Endodontics, Periodontics

Orthodontics & Oral Surgery
15075 Los Gatos Blvd., Suite 120
Los Gatos, CA 95032
(408) 884-8155

 Fax: (408) 252-1904
[email protected]

Endodontics is a specialized form of dentistry that treats diseases or injuries that affect the root tip or nerve of the tooth and the structures called the pulp chamber, pulp, and root canal of the tooth. Root canal therapy is the most common endodontic procedure. Endodontics is one of the nine specialties recognized by the American Dental Association; it was recognized as a dental specialty in 1963.


WHO IS AN ENDODONTIST?

An endodontist is a specialized dentist with special training in diagnosing and treating problems associated with the inside of the tooth.

Endodontists complete four years of dental school and an additional two or more years of advanced training in endodontics. Endodontists are also licensed by the state in which they practice.

Endodontists primarily perform root canal therapies, including re-treatment of previous root canals that have not healed completely, but are also qualified in diagnosing and treating oral and facial pain, as well as treating dental emergencies, such as toothaches, oral trauma, and cracked or displaced teeth. Endodontists can also treat more complex conditions, such as extreme pain, medically compromised patients, and anatomic problems including tooth curvature and calcification. Endodontists also perform certain surgical procedures, most of which are required as an alternative to conventional root canal therapy.

Endodontists also routinely acquire continuing education to stay abreast of state-of-the-art research, clinical procedures, and technology, such as operating microscopes, ultrasonics and digital imaging.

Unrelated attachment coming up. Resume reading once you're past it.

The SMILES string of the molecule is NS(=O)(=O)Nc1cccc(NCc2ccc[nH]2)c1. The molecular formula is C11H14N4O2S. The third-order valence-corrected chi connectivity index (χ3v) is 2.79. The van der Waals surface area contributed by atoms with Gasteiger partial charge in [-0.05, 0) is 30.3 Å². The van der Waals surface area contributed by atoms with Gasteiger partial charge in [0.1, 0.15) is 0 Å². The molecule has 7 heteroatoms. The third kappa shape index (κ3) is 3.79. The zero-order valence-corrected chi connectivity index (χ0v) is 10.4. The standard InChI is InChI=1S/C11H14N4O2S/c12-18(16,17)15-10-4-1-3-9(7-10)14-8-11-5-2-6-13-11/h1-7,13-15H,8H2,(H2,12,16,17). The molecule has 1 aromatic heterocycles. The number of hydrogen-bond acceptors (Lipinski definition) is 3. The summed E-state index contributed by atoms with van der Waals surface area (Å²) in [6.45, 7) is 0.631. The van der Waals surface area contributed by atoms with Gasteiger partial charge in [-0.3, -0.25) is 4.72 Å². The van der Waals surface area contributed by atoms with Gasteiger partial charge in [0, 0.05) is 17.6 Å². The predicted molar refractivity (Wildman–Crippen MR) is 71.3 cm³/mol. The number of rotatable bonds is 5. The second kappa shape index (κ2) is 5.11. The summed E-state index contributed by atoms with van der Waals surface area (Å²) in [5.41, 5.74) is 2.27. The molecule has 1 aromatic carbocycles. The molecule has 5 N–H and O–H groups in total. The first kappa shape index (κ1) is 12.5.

WHAT IS ENDODONTIC TREATMENT?

Endodontic treatment, commonly called "root canal treatment", is a common dental procedure that removes damaged tissue from inside the root canals of a tooth, thereby significantly lengthening the life of the tooth. Endodontic treatment significantly restores once damaged teeth and is a recognized and superior alternative to tooth extraction as a means of treating damaged interior structures such as pulp.


WHEN TO SEE A PERIODONTIST?

Anytime is a good time to see our office for a proper evaluation.

Often, the only way to detect periodontal disease is through a periodontal evaluation. A periodontal evaluation may be especially important if:

  • You notice any symptoms of periodontal disease.
  • You are not satisfied with your current tooth replacement option, such as a bridge or dentures, and may be interested in dental implants.
  • You are thinking of becoming pregnant. Pregnant women who have periodontal disease may be seven times more likely to have a baby born too early and too small. In addition, about half of women experience "pregnancy gingivitis." However, women who have good oral hygiene and have no gingivitis before pregnancy are very unlikely to experience this condition.
  • You feel that your teeth are too short or that your smile is too "gummy." Or, if you are missing one or more of your teeth and are interested in a long-lasting replacement option.
  • You have a family member with periodontal disease. Research suggests that the bacteria that cause periodontal disease can pass through saliva. This means the common contact of saliva in families puts children and couples at risk for contracting the periodontal disease of another family member.
  • You have heart disease, diabetes, respiratory disease or osteoporosis. Ongoing research is showing that periodontal disease may be linked to these conditions. The bacteria associated with periodontal disease can travel into the blood stream and pose a threat to other parts of the body. Healthy gums may lead to a healthier body.